07 August 1999 00:00 [Source: ICIS news]
Combining two of the best performers in chemicals will create a force to be reckoned with in the industry. Over the years , both Dow and Union Carbide have outpaced most others in the business as analysis in Chemical Insight has repeatedly shown. Dow's productivity is legendary; Union Carbide's attention to costs and technology-driven growth, born largely out of adversity, have been well charted. The combined company, the new Dow, faces real challenges but management's assertion that this move is in step with strategy in basics and performance chemicals is believable.
If the deal is completed as planned, Dow will have to prove that it can continue to grow in agriculture and make inroads in biotechnology. A big hit acquisition or a major alliance here was and is unlikely, however. The strategy is to make selected acquisitions to gain access to markets and technology without paying inflated premiums and to invest further in research.
###8132###President and chief executive officer, Mr William Stavropoulos, makes the valid point that Dow knows the businesses. There is a strong cultural fit and Dow is gaining a great deal of value. This may be a giant step in Dow's strategy but it is consistent with it. In the first phase of that strategy since Mr Stavropoulos took the helm, Dow focused the portfolio and drove for low-cost production, a more consistent earnings stream and greater financial flexibility. In real terms that meant pushing costs down in basics, focusing more on performance products and selling interests in non-core businesses such as Dow Brands and Destec Energy. In phase two the aim was to get bigger.
This acquisition jump starts the growth phase. It strengthens existing businesses and adds some new growth platforms. It gives Dow more opportunity for higher cash generation from the basic petrochemicals businesses and considerable technological might in polyolefins. In performance products, integration can cut costs, broaden the product and geographical spread and provide further opportunities for growth from bolt-on acquisitions if management gets it right. Dow is certainly getting a lot for its money.
The financial highlights are shown in the table on page three. The new company will have sales of more than $24,000 million ranking it among the world's top three chemical companies by sales The deal is expected to add to earnings and cash flow in 2000. The cost cutting as announced is likely to cover the effective 37% premium Dow has paid for Carbide. Gaining the Union Carbide businesses for $11,600 million in the trough of the cycle is a coup for Mr Stavropoulos and his management team.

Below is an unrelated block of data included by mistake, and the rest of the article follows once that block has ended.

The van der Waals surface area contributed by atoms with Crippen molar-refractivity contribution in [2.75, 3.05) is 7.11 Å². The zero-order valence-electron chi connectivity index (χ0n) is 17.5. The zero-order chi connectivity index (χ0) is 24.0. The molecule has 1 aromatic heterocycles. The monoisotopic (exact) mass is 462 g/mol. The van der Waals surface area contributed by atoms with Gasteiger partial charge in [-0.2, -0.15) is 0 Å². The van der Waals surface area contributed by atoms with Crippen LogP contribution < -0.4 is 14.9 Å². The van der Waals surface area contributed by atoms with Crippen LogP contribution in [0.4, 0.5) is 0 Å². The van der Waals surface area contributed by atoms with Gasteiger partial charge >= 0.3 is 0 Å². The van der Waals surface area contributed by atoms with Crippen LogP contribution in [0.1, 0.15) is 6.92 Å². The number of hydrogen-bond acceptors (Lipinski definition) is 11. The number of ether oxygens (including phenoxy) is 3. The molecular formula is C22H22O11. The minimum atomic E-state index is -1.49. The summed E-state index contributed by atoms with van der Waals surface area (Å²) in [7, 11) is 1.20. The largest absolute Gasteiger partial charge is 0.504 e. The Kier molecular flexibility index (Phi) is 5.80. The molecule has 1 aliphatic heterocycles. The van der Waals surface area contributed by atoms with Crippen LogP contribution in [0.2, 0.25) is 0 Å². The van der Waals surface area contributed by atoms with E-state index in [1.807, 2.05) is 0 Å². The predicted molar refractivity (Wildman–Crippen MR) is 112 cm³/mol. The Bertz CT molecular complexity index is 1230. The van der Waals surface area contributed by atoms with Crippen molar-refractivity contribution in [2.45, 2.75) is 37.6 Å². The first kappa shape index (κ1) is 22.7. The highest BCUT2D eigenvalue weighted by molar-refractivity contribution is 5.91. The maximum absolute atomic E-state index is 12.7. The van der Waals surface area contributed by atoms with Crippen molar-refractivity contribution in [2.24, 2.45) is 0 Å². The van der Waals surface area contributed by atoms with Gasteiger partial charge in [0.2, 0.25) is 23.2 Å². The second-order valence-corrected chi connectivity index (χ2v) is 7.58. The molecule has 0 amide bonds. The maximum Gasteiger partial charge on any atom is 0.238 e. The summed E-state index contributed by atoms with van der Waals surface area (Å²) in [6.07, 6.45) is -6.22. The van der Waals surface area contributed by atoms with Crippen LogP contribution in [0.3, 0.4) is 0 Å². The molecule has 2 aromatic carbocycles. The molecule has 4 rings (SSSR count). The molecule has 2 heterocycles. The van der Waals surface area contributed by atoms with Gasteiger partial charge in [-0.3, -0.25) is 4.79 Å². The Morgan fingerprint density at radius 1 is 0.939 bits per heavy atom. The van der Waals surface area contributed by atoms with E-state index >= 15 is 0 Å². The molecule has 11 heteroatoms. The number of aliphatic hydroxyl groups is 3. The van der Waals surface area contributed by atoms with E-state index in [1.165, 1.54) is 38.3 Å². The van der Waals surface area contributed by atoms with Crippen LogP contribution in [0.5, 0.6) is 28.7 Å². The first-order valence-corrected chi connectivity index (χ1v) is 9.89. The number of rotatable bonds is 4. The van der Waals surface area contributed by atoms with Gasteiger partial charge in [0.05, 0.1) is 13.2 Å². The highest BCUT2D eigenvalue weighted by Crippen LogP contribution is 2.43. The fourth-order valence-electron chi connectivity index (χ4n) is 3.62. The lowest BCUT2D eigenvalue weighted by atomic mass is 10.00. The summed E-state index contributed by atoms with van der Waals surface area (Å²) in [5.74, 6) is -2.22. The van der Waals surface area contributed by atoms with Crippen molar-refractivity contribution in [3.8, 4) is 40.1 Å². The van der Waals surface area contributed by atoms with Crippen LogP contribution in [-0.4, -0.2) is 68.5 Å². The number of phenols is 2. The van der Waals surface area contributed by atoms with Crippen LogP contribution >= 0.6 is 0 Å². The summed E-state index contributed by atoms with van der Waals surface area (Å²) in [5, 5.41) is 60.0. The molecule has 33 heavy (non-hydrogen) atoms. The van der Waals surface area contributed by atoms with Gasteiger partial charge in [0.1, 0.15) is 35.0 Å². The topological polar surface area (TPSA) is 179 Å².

It will take time to come to terms with the portfolio but the sales breakdowns supplied by the two companies puts focus on the dominance of performance products such as adhesives and sealants and chemicals based on ethylene and propylene oxide on the sales mix. Performance products will account for 62% of the sales total, or $15,000 million, and basic chemicals, such as ethylene and the major polyolefins, $9100 million. However, it is in the basics that the new Dow will dominate.
This is the deal that others in the petrochemical business coveted. Clearly, some have been thwarted by the rapid pace of consolidation in big oil which has swept chemicals in its wake. Now, Dow has shown that it can put together a deal that is most relevant to chemicals and one which offers prospects for real growth.
Union Carbide has developed a low-cost base for olefins and first-line derivatives outside the US, in Kuwait and Malaysia, which will benefit from Dow's global approach to these businesses. Dow will also benefit from recent Union Carbide capital investment across the board.
The company will have a combined ethylene capacity of 10.8 million tonnes by the end of 2001 predominantly in relatively new, large plants. Production will spread throughout the Americas, where Canada, Brazil and Argentina are currently so important, through the Middle East to Thailand and Malaysia. The new Dow will leapfrog Exxon Mobil to take the number one slot in ethylene. It will hold an estimated 18% of North American capacity and further focus the business on three players, including Equistar.
The strategic fit is most obvious in polyolefins and in linear low density polyethylene where both companies have strong technology positions. Clearly, the merger means that Union Carbide's Univation metallocene joint venture with Exxon Chemical will have to be re-thought but there may also be anti-trust problems to do with technology looming on the horizon. Despite the growth in market share in some products, however, the companies are confident that the merger will mount regulatory hurdles.
If and when it does the potential for cost savings are significant as, I believe, are the prospects for top-line growth. Current estimates are for savings of $225 million in corporate and shared services, $100 million in purchasing and feedstocks and $175 million in supply chain and operating synergies. Dow says that $250 million can be realised in the first year and $500 million in the second.
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*1998 pro-forma, $ million ** at 03/08/99
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